The RGB led panel has a two 16 pins male connector where to send data using a synchronous serial transmission.
The panel is logicaly splitted in two section:
R0, G0 and B0 are the data sent to the top block
R1, G1 and B1 are the data sent to the top block
Four address lines (A,B,C and D) select to which row of led are sending the data on Rx,Gx and Bx lines
This is the lock diagram of the internal parts of a RGB led panel
This is the pinout of input data connector:
|LED Pin #||Signal||Description||Arietta pin #||Line||gpio ID|
|1||R0||Red 1st bank||J4.10||PA21||21|
|2||G0||Green 1st bank||J4.8||PA22||22|
|3||B0||Blue 1st bank||J4.7||PA23||23|
|5||R1||Red 2nd bank||J4.11||PA24||24|
|6||G1||Green 2nd bank||J4.13||PA25||25|
|7||B1||Blue 2nd bank||J4.15||PA26||26|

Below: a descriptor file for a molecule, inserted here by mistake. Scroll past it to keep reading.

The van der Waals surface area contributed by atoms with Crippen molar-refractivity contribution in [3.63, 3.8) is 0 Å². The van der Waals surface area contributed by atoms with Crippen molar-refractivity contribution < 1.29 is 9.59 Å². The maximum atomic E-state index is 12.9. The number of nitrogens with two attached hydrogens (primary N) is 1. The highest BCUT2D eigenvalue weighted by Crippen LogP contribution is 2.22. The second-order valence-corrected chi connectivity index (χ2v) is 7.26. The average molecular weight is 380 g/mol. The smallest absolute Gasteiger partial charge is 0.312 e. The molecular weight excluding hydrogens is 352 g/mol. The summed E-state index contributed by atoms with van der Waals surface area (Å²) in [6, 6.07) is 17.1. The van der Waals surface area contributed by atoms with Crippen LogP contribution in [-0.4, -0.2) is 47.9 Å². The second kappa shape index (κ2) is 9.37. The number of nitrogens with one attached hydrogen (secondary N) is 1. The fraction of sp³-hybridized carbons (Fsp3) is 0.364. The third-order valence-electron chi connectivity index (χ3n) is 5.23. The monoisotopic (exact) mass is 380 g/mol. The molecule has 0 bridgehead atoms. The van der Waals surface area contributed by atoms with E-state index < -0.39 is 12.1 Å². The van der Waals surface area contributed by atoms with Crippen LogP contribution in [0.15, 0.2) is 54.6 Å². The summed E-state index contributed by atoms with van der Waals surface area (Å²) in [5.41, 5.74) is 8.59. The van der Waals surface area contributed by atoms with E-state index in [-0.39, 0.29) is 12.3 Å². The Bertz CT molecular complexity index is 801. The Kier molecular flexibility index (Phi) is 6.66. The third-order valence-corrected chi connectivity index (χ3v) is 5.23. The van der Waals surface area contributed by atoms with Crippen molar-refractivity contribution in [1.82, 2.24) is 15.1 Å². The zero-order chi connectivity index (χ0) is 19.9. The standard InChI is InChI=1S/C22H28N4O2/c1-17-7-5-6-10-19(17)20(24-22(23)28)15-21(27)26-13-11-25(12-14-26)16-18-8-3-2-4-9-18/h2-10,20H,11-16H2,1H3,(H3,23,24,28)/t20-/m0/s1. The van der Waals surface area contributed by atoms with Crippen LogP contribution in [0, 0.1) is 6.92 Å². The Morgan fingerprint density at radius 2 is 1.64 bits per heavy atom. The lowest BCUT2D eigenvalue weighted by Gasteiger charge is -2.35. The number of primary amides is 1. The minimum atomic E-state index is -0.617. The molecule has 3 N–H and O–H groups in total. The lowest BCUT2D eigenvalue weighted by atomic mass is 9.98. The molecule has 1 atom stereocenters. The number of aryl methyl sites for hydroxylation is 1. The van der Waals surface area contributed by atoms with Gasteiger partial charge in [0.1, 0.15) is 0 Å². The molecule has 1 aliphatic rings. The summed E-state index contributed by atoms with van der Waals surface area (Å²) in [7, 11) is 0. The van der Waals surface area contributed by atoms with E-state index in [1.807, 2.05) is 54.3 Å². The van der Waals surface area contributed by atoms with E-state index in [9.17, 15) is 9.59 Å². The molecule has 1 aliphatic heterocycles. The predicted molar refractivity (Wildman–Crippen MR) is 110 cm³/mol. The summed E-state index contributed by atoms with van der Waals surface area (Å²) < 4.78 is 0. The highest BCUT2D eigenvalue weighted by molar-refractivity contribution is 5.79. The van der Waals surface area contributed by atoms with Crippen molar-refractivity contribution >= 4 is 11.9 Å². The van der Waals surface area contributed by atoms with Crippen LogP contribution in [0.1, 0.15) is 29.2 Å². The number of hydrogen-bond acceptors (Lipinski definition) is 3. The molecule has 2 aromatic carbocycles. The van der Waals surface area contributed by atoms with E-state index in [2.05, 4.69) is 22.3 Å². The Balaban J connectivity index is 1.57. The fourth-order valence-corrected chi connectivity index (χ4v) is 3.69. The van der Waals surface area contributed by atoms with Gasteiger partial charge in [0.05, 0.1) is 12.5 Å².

On the output data connector just replicates the input lines for a wire another RGB led panel display.
The power supply connector needs 5 VDC @ max 3A. At this current all leds are on at maximum brightness.
All the rgb led panel are generate in bit banging mode using normal GPIO lines. To go as fast as possible a Linux driver written in C code is required. The driver I wrote can update the whole panel contents 679 times per second leaving enough time to Linux to do other jobs in the meanwhile. The main routine of this driver is a callback function called by a hrtimer 10800 times per second at interval of 92uS. In just 22uS this routine check the brightness of each color and send a simulated pwm signal to any led (32 x 3 color = 96) on a single row then exit. It will be called again by the Kernel after 66uS.
The fully source code of this driver is available under GPL licence on GitHub: ledpanel source on GitHub
2018 Ⓒ TanzoLab